Campus Advantage has leveraged third-party products to collect data and create customizable reports that incorporate property management system information along with tracked data and metrics.
By using YieldStar to monitor and track rental rates, trends and demand, Campus Advantage has been able to strengthen its focus on reaching and exceeding revenue and occupancy goals. Additionally, the ability to incorporate metrics from the company’s property management database and create customized reports has proven beneficial to the company.
“These new custom reports have completely revolutionized our leasing efforts and take Campus Advantage to the next level in pre-leasing assets to and above the budgeted physical and economic occupancy,” says Meier.
Asset Campus Housing uses a combination of in-house spreadsheets, which are turned into real-time online databases, and the reporting capabilities of its current resident management software to track needed metrics. Ideally the company’s resident management system will soon be completely student-housing friendly so we can solely rely on it for tracking property metrics, notes Renberg.
Advancements in reporting software and systems are a constant as technology and products adapt to better serve the needs of the relatively new field of student-housing marketing. The Preiss Company relies on its own expertise in the market to develop and create the measurements and data it needs for understanding property performance.
“To be honest, we feel we can develop technologies internally that are just as good, if not better, than what others are offering for a fee,” notes Byrley. “Most technology out there can measure some items really well, but there is yet to be any one company or product that can accurately and easily measure all the items we need in a full and comprehensive way.”
Across the board, student-housing operators and owners are looking for changes in product offerings to help them better track and reach their goals. Some new products are addressing those issues, including a stronger focus on revenue management on economic occupancy versus a previous focus only on physical occupancy of an asset and online leasing platforms, as well as open API platforms that allow for more flexible reporting options.
Renberg notes that online leasing technologies is allowing more accurate prelease reporting due to automated real-time processes so properties can receive second-by-second information instead of daily counts. Additionally, Property Solutions’ commitment to an open API platform will allow for a wide range of reporting opportunities, as various websites and systems will be able to interact with the software to create custom reports and analyses.
Property managers and companies are also embracing mobile technology to capture data, such as leasing and residential experiences and facility management services. Sapiurka has seen companies use GPS tracking on mobile devices as part of facility service management as a way to manage labor costs while providing more effective residential services. With this technology, companies can dispatch technicians closest to emergencies, measure technician efficiency and track labor costs, notes Sapriuka.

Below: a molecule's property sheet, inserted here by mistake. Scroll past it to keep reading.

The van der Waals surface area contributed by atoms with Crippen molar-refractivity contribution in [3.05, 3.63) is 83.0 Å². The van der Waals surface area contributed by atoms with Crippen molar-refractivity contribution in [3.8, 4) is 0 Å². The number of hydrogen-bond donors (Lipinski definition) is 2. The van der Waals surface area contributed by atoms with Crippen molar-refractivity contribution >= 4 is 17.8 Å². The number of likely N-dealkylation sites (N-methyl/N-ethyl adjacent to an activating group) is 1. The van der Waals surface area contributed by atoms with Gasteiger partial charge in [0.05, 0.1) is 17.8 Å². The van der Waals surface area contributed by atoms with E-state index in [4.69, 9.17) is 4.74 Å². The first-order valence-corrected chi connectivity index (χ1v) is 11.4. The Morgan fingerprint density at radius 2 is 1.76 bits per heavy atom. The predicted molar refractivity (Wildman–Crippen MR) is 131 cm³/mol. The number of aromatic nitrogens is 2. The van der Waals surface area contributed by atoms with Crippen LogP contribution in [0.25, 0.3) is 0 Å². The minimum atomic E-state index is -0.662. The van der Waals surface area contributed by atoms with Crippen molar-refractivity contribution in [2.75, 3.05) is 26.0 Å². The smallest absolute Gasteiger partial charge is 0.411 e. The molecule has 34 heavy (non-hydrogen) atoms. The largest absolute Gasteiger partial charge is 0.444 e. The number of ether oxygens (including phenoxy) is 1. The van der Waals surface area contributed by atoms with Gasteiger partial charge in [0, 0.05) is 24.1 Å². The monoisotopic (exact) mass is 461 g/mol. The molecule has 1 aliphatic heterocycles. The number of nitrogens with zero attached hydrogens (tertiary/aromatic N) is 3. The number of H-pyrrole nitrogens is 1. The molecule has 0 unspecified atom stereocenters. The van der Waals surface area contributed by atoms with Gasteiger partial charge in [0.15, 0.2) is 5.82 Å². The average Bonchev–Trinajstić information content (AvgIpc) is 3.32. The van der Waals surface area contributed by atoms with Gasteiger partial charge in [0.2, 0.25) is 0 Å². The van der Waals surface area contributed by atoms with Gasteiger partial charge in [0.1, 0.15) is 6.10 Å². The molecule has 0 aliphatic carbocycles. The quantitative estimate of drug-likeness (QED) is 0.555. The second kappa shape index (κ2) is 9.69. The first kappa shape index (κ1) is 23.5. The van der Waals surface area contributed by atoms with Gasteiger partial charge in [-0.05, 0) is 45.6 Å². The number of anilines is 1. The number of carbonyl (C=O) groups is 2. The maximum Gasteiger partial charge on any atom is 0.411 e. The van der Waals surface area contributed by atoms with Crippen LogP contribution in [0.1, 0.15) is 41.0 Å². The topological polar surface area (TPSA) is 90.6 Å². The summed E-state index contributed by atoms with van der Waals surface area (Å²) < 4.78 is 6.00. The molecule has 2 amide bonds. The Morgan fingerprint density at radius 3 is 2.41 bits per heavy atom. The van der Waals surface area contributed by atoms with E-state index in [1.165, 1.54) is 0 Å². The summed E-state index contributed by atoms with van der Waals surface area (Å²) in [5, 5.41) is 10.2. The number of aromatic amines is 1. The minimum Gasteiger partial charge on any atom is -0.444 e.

The combination of online leasing and capturing on-site electronic guest cards via tablets allows companies to track property and leasing traffic, which helps coordinate staffing schedules and marketing pushes.
Even with all the advances, student-housing operators are still seeing some holes in the technology, especially in how it relates to the successful operation of their businesses.
Companies are looking for products and processes that are more tailored to student-housing needs and its unique renting cycle. One deficiency is that many standard reports are designed with fall pre-lease metrics. These reports are rarely used because the information is not useful until the lease starts, and, in the student-housing market, August is too late.
“Standard reports need the ability to communicate forecasted occupancy, economic occupancy, demographics, and revenue long before the semester begins,” says Meier.
Renberg’s concerns echo the need to adjust for a student-housing cycle, and he notes there is a real need for an accurate online marking survey database where properties can share key numbers in real time instead of through weekly communications, which are typically outdated by the time the data is reported and received by other properties.
Additionally, the technology surrounding revenue management is a concern, as many student-housing related issues have not been addressed with current technologies and software.
“Revenue management has done well for multifamily, but there is yet to be a system that takes into consideration the intricacies involved in a student-housing lease-up cycle and the effect of non-rent incentives,” explains Renberg.
The creation of accurate and error-free reporting is the top concern of student-housing operators while utilizing data collection and metrics. And yet, having correct information is only the beginning of the process.
“How you define and use the information to make sound business decisions separates the successful student housing managing companies from the average ones,” says Sapiurka.
Using market data and metrics—and the inherit risks of inaccurate reporting and false comparisons—to craft business plans, leasing campaigns and marketing strategies can be risky, but it’s a dynamic force that propels the market forward.
“It drives us; it is who we are,” says Byrley. “Our whole organization is driven based off the data we receive and the actions we take based on that data.”
— Amy Bigley Works